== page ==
White dwarfs are the simplest stars from the center to the surface.. Spectroscopically we detect only hydrogen in the photospheres of the vast majority of these stars. The remainders are of various types, including stars with surfaces of nearly pure helium and some apparently massive stars with carbon and oxygen at the photosphere.
We will examine the potential offered by the white dwarf stars in the context of both astrophysics and physics. This includes cosmochronology--establishing the age and evolutionary history of our galaxy and an independent lower limit on the age of the universe, constraining the properties of axions and WIMPS in the context of dark matter models, constraining dark energy by establishing the properties of the massive progenitors of type Ia supernovae, studying nucleosynthesis from their internal composition structure, and crystallization in dense Coulomb plasmas, among many others.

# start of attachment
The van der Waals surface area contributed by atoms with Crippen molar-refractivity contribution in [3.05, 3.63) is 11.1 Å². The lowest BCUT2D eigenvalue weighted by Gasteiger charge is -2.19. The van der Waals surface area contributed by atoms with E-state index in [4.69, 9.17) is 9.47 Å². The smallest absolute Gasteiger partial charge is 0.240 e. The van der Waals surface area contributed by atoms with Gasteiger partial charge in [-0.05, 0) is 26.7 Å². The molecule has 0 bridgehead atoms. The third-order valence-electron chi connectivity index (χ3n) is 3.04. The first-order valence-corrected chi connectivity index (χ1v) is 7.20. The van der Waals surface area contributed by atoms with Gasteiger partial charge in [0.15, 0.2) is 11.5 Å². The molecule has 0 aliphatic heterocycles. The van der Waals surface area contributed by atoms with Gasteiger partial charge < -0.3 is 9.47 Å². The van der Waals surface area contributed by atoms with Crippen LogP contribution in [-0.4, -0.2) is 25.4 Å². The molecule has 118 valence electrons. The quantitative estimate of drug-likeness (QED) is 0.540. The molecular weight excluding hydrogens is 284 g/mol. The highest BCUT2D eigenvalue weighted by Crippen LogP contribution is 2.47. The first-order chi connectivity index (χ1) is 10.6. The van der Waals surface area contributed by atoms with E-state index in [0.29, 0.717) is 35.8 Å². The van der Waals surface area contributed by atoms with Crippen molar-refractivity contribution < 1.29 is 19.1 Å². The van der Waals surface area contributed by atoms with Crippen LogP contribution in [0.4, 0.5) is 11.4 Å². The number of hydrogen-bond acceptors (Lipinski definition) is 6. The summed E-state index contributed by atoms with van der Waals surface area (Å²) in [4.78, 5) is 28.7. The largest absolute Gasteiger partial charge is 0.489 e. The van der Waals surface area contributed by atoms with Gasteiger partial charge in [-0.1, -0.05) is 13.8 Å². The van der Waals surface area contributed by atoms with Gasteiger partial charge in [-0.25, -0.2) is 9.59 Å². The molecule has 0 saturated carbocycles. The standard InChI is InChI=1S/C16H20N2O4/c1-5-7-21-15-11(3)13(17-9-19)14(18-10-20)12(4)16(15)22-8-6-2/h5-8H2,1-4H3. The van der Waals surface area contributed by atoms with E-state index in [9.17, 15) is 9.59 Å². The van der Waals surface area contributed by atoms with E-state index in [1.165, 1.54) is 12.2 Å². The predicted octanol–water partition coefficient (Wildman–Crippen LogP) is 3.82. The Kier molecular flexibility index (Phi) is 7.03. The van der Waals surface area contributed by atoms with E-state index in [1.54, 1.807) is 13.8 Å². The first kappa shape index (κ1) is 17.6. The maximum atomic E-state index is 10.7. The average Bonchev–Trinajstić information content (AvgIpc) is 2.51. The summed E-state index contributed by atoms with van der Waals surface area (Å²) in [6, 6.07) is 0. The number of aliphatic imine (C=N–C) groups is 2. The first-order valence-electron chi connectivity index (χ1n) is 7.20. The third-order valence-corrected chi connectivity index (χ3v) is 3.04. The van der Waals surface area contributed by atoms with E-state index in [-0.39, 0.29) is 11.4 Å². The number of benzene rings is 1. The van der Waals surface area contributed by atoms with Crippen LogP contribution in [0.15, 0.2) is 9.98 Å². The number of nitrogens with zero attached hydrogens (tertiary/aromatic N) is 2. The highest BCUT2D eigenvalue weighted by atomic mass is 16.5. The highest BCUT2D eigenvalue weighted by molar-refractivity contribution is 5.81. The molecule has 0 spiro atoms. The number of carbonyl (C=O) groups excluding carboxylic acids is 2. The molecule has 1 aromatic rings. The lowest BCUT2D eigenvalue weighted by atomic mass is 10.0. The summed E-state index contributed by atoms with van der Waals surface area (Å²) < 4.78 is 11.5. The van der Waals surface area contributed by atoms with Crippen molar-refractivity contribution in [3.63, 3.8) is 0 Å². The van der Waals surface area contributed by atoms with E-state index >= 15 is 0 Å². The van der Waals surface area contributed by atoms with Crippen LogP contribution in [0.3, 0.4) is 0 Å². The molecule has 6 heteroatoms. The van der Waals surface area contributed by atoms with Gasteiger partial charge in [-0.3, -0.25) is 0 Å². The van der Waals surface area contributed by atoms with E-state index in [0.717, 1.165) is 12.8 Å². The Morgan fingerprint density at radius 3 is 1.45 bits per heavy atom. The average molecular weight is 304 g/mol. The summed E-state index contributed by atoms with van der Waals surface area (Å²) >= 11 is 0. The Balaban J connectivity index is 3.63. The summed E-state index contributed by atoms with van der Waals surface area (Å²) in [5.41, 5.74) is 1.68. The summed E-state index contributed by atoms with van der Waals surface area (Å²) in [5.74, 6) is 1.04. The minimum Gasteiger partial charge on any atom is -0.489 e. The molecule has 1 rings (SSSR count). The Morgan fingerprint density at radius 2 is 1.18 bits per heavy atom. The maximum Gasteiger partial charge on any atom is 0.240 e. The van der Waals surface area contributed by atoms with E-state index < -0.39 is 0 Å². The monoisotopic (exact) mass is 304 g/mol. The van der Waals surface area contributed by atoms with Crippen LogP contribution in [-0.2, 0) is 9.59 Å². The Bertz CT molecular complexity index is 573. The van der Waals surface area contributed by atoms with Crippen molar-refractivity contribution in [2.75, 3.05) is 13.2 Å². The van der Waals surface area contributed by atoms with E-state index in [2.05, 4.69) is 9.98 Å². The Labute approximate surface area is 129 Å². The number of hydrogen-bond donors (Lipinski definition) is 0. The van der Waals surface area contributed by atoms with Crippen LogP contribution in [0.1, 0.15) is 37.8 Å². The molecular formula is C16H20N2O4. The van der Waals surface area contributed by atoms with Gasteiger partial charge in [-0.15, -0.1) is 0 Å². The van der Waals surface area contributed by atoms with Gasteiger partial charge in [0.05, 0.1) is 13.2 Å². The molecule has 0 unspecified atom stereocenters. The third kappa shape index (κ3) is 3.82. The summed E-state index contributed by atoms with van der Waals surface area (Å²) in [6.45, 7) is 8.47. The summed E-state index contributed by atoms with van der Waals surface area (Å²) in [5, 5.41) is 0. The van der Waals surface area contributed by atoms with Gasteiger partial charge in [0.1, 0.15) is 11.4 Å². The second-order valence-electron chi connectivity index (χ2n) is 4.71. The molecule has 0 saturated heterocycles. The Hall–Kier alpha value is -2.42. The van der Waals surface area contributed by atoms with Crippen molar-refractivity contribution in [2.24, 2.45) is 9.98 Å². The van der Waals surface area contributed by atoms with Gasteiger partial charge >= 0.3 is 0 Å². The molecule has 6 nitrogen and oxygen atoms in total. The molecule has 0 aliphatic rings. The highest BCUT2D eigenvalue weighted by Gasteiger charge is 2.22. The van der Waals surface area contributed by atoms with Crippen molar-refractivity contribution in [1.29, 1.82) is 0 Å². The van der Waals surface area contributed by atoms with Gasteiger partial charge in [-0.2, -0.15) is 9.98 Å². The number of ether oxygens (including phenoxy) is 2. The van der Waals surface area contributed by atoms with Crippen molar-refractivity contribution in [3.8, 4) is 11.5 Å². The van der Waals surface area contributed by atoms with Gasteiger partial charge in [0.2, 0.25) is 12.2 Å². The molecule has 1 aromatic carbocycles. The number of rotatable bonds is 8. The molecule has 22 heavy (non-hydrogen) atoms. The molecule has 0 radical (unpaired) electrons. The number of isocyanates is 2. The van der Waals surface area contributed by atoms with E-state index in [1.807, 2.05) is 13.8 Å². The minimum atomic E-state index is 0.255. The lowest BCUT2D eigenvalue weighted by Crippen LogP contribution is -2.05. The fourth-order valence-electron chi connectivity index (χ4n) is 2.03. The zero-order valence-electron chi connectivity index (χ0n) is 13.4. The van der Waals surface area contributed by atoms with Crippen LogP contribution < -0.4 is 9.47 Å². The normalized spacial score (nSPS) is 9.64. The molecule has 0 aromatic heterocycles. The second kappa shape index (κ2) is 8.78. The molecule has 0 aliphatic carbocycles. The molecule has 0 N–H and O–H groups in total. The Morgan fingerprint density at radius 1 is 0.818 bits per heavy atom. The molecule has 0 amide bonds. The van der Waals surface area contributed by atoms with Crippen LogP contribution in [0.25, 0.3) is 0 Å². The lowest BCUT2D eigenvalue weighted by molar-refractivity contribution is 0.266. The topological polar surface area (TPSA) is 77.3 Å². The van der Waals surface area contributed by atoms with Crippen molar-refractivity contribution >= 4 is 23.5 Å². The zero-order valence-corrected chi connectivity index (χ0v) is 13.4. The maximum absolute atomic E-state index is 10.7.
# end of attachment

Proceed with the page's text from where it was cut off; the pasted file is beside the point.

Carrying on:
Realizing this tremendous scientific potential depends on the determination of two boundary conditions for each star: the surface gravity and effective temperature. To do this, we must establish the photospheric plasma conditions, density and temperature, using observations of the stellar absorption spectra. Our understanding of line broadening appears to be an obstacle, at present. We will discuss the evidence for past theoretical inadequacies in line broadening theory and opacities.
We will discuss how experiments underway on the Z-facility at Sandia National Laboratories will provide the benchmarks for improving our understanding of line broadening and opacities in macroscopic, uniform plasmas at white dwarf photospheric densities and temperatures. These experiments will guide future theory and improve our understanding of the white dwarf stars and, through them, the contents and evolution of the cosmos.